Quote:
Should i do a switch to go from ul to triode mode?
How efficient are your speakers? You may want UL if they need the extra oomph. If you go with switchable UL, you will want switchable CFB too. UL sounds best with CFB but triode sounds better without it.

Quote:
My main speakers are going to be 4-6 ohm. SO i should just stick with the edcor single taps and shoot for 4ohm load right?
I would agree.

Quote:
Do i want a tube rectifier? All my other tube amps just used a single selinum diode. I have never heard a tube rectifier.
I dunno, do you? I have a switch on mine to go between the tube and the FREDs and I can't tell the difference. When I put a meter on B+, it changes very slowly when I flip the switch because I have so much capacitance in the power supply. So if you are looking to save every penny you could probably live without the tube. Make *sure* you get the Fairchild Stealth diodes and not the FREDs that George still lists in the parts list. You can't get them from Digikey yet. Here is the Mouser part number:

D2,D3 - Diode - Rectifier - Stealth - 1200V, 8A, 44ns, 3.3Vf - TO-220AC - Fairchild - ISL9R8120P2 - Mouser - 512-ISL9R8120P2
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Old 28th January 2010, 06:16 PM   #17
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Guess i cant edit posts...

Is there a faq for the tube chart?

Tubes & Transformers
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Old 28th January 2010, 06:26 PM   #18
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For SSE? There is a detailed overview here:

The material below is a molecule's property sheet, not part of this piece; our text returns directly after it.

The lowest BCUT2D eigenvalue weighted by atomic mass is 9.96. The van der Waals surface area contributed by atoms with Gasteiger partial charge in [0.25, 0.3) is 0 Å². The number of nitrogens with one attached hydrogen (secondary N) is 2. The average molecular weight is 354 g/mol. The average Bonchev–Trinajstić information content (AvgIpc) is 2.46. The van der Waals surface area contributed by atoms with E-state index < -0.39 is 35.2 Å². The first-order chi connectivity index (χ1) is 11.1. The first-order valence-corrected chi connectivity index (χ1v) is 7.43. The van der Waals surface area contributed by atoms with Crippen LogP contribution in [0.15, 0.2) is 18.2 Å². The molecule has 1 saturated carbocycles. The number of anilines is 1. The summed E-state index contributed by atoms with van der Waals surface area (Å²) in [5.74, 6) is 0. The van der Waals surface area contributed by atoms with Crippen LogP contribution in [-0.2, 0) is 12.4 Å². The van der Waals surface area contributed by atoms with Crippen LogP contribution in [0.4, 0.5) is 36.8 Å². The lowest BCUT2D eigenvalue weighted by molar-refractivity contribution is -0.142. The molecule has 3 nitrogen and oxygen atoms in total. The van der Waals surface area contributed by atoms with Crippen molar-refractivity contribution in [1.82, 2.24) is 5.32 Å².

Tubes & Transformers
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Old 30th January 2010, 03:21 PM   #19
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I meant what do the numbers mean on the chart. I can only figure out the voltage and the watts. Im not sure what the other numbers mean, and the red orange numbers sound like you are over powering the tubes.
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Old 30th January 2010, 03:54 PM   #20
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They are all rough approximations. Actual results depend on your actual B+, the actual drop through the OPT, the behavior of the tube, etc.

B+ voltage = your actual B+ rail
Load Z = the primary impedance of the OPT
Vp = output tube plate voltage (B+ - OPT drop)
Vk = output tube cathode voltage
Rk = cathode resistor value (R17,R27)
Ik = cathode current
Diss (idle) = output tube plate dissipation at idle (no sound)
Pwr Out = maximum power output
Dist - 2nd = second harmonic distortion
Dist 3rd = 3rd harmonic
DF = dampening factor (how well the output can cope with varying speaker impedance)

The orange "Diss" number are approaching the maximum spec for that tube type. You can see how the harmonic distortion values tend to go down as the tube current (and therefore plate dissipation) values go up. You are trading tube life for improved sound. The red values are "overloading" the tube. This is all based on the old, published specs. Some tubes can handle more without hurting the tube (plate glow) and some can't even meet those specs. It depends on which tubes you choose. Some have better reputations than others.

The point of the table is to give you a rough idea of the trade offs involved when you choose what tubes to run and what OPT primary impedance to get. You'll notice that for a given B+ and tube type, you get more output power with a 3k primary impedance than with a 5k but the trade off is more distortion and lower dampening factor. That choice would be driven more by your choice in speakers. If they are not very efficient (need more power) and but are not too difficult to drive (can live with lower dampening factor), you may prefer a 3k primary and use KT88s. If they are very efficient (95dB or higher), then you will probably get better results with a 5k primary, which lets you run EL34s.

It's all about trade-offs.